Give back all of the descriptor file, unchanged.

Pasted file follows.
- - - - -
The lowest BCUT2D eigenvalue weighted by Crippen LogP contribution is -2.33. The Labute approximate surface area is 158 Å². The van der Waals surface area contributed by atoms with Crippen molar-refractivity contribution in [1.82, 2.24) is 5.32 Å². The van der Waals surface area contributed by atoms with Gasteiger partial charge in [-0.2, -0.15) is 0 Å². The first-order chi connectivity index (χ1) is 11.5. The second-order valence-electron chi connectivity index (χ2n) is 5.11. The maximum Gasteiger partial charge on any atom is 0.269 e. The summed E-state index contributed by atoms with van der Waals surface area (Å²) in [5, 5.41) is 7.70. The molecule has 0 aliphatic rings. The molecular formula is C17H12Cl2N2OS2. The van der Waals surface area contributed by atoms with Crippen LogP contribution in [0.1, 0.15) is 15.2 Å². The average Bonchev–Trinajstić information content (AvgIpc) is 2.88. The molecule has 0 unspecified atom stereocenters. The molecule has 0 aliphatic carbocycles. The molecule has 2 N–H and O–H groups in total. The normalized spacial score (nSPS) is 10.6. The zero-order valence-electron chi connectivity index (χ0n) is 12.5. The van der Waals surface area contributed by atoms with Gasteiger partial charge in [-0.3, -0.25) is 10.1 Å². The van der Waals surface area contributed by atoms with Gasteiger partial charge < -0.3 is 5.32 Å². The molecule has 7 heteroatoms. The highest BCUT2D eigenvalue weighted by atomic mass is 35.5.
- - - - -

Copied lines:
The lowest BCUT2D eigenvalue weighted by Crippen LogP contribution is -2.33. The Labute approximate surface area is 158 Å². The van der Waals surface area contributed by atoms with Crippen molar-refractivity contribution in [1.82, 2.24) is 5.32 Å². The van der Waals surface area contributed by atoms with Gasteiger partial charge in [-0.2, -0.15) is 0 Å². The first-order chi connectivity index (χ1) is 11.5. The second-order valence-electron chi connectivity index (χ2n) is 5.11. The maximum Gasteiger partial charge on any atom is 0.269 e. The summed E-state index contributed by atoms with van der Waals surface area (Å²) in [5, 5.41) is 7.70. The molecule has 0 aliphatic rings. The molecular formula is C17H12Cl2N2OS2. The van der Waals surface area contributed by atoms with Crippen LogP contribution in [0.1, 0.15) is 15.2 Å². The average Bonchev–Trinajstić information content (AvgIpc) is 2.88. The molecule has 0 unspecified atom stereocenters. The molecule has 0 aliphatic carbocycles. The molecule has 2 N–H and O–H groups in total. The normalized spacial score (nSPS) is 10.6. The zero-order valence-electron chi connectivity index (χ0n) is 12.5. The van der Waals surface area contributed by atoms with Gasteiger partial charge in [-0.3, -0.25) is 10.1 Å². The van der Waals surface area contributed by atoms with Gasteiger partial charge < -0.3 is 5.32 Å². The molecule has 7 heteroatoms. The highest BCUT2D eigenvalue weighted by atomic mass is 35.5.